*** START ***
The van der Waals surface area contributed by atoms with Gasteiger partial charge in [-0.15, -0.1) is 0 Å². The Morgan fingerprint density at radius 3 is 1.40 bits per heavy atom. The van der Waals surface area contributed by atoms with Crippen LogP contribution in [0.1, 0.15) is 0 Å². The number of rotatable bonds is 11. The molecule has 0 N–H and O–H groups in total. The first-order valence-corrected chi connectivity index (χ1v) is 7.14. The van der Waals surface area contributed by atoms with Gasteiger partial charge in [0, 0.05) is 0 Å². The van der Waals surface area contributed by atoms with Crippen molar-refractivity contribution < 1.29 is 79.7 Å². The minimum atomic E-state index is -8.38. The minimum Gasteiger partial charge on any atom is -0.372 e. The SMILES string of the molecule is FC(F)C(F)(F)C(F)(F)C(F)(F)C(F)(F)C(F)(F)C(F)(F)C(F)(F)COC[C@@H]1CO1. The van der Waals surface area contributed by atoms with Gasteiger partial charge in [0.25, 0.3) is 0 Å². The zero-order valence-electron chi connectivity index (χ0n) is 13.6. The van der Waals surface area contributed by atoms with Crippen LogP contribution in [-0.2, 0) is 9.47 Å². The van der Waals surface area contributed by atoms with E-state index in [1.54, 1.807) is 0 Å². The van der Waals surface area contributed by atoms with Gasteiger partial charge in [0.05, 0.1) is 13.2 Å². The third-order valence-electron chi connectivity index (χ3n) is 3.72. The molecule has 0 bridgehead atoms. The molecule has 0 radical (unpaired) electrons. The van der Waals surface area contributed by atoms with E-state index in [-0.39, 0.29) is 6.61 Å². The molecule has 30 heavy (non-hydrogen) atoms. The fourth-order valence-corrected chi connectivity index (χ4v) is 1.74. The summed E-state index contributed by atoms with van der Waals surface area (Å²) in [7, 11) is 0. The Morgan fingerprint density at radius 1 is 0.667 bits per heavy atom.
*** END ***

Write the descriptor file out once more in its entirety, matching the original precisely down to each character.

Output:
The van der Waals surface area contributed by atoms with Gasteiger partial charge in [-0.15, -0.1) is 0 Å². The Morgan fingerprint density at radius 3 is 1.40 bits per heavy atom. The van der Waals surface area contributed by atoms with Crippen LogP contribution in [0.1, 0.15) is 0 Å². The number of rotatable bonds is 11. The molecule has 0 N–H and O–H groups in total. The first-order valence-corrected chi connectivity index (χ1v) is 7.14. The van der Waals surface area contributed by atoms with Gasteiger partial charge in [0, 0.05) is 0 Å². The van der Waals surface area contributed by atoms with Crippen molar-refractivity contribution < 1.29 is 79.7 Å². The minimum atomic E-state index is -8.38. The minimum Gasteiger partial charge on any atom is -0.372 e. The SMILES string of the molecule is FC(F)C(F)(F)C(F)(F)C(F)(F)C(F)(F)C(F)(F)C(F)(F)C(F)(F)COC[C@@H]1CO1. The van der Waals surface area contributed by atoms with Gasteiger partial charge in [0.25, 0.3) is 0 Å². The zero-order valence-electron chi connectivity index (χ0n) is 13.6. The van der Waals surface area contributed by atoms with Crippen LogP contribution in [-0.2, 0) is 9.47 Å². The van der Waals surface area contributed by atoms with E-state index in [1.54, 1.807) is 0 Å². The van der Waals surface area contributed by atoms with Gasteiger partial charge in [0.05, 0.1) is 13.2 Å². The third-order valence-electron chi connectivity index (χ3n) is 3.72. The molecule has 0 bridgehead atoms. The molecule has 0 radical (unpaired) electrons. The van der Waals surface area contributed by atoms with E-state index in [-0.39, 0.29) is 6.61 Å². The molecule has 30 heavy (non-hydrogen) atoms. The fourth-order valence-corrected chi connectivity index (χ4v) is 1.74. The summed E-state index contributed by atoms with van der Waals surface area (Å²) in [7, 11) is 0. The Morgan fingerprint density at radius 1 is 0.667 bits per heavy atom.